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The Councils Draw on the Power of PowerPoint

As part of the ongoing efforts to persuade the faculty to end the exam calendar debacle, the student councils have decided that numbers just might be persuasive and have created a PowerPoint presentation to outline just how many ways ending exams on December 23rd makes no sense. Instead, the presentation calls for starting the school year one week earlier in years when Labor Day falls on September 5th or later, including 2011, 2015, 2016, and 2020.

The bullet points, from a survey of 745 undergraduates:

  • 51% of students left campus on December 23rd, and 52% of students paid more to travel home last semester, with 20% paying over $500.
  • 78% of students said the late end to the semester interrupted family plans.
  • 33% of students had to travel to the west coast or internationally for Winter Break.
  • In slightly less serious findings, about 60% of students reported feeling unprepared for 1 or 2 finals, and 90% said they would have used a third study day to, well,  study more. Only 58% said they would’ve slept more, which, frankly, seems biologically difficult at best.

Stay tuned for a full round up of last night’s CCSC developments later today.


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  • Anonymous says:

    @Anonymous Wow, that made a surprisingly good argument. For once, good work CCSC/ESC/whatever other student government groups were involved.

  • Good says:

    @Good Work! I’m very impressed!

  • When says:

    @When deciding when to study abroad for next year, part of the reason why I chose the fall is so that I could be spared from another crazy Columbia December. My study abroad program will have me on a plane home on the 19th. This is completely unheard of here!

  • Good Survey says:

    @Good Survey But this is going to look self serving to the powers that be. “90% would study with another day?”, well of course the student body would say that.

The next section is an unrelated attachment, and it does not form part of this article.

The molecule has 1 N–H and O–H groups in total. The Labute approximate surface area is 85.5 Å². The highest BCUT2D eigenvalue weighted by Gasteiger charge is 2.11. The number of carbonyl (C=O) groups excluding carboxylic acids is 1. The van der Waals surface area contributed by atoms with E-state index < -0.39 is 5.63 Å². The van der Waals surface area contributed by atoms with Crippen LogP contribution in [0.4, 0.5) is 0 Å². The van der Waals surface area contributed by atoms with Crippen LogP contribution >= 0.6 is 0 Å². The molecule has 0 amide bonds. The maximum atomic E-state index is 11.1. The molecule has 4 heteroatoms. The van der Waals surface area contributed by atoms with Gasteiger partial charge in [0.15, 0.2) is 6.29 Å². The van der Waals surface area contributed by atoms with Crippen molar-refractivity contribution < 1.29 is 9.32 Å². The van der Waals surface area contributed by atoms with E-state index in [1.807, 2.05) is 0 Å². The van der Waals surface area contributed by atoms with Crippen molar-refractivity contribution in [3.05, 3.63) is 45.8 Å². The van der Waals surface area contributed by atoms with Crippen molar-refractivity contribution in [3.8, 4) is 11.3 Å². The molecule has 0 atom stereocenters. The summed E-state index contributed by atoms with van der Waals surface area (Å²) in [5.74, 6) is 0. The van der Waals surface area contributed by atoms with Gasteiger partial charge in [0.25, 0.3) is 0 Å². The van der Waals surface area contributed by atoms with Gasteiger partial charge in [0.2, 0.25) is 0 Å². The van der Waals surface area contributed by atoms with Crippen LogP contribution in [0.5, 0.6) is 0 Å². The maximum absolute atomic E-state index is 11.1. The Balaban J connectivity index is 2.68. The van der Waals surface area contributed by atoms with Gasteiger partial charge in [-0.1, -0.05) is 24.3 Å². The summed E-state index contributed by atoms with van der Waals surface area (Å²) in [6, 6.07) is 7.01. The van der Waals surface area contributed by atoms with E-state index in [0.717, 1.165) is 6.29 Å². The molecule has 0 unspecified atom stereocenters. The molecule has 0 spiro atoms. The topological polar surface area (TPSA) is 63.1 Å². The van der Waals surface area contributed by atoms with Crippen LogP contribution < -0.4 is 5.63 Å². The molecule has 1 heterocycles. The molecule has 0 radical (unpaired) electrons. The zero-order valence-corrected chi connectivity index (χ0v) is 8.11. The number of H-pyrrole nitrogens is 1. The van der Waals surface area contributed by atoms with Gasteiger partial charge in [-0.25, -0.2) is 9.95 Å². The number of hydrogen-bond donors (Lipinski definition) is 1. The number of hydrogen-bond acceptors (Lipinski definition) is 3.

But I like the other questions, they really show just how many people this issue affects. The University can’t flaunt the depth and breadth of its student body that it pulls from all corners of the Earth and then expect them to not remain connected to where they came from. And when was this survey done? Seems like it wasn’t well publicized.

  • Anonymous says:

    @Anonymous Well done, councils! Keep us posted on the fate of the proposals, Bwog.

  • Varun says:

    @Varun through, clear, and extremely well presented. hats off to those who put this together; this is absolutely fantastic.

  • Amazing says:

    @Amazing This is extremely well done, which honestly is rare for the councils here at Columbia. Great job, Sue.

  • wow says:

    @wow this is gorgeous. seriously well done

  • ... says:

    @... faculty work year round, and rarely do they teach more than one or two classes. …and the prep work for those classes takes months, so arguably it has already been completed by the time they start lecturing…

    the argument that most faculty would need a week of childcare in order to cover them for 2 or 3 75 minute sessions during the first week is absurd. most are working anyway, and if they’re not, coming in for a few hours to give a few “here is the syllabus” half-lectures is not that much to ask…

    columbia isn’t an “institution we all share.” it’s a fucking business, a really fucking expensive one at that. maybe if it wasn’t the case that columbia debt will be present more often than not for the remainder of my days on earth, i’d be a bit more sympathetic… but please, when i’m already facing a life of indebted servitude thanks for ol’ leelos flying circus, having to pay a premium (which mind you, when compounded on student loans is no insignificant figure) for travel to see my folks over the holidays is a right kick to the teeth.

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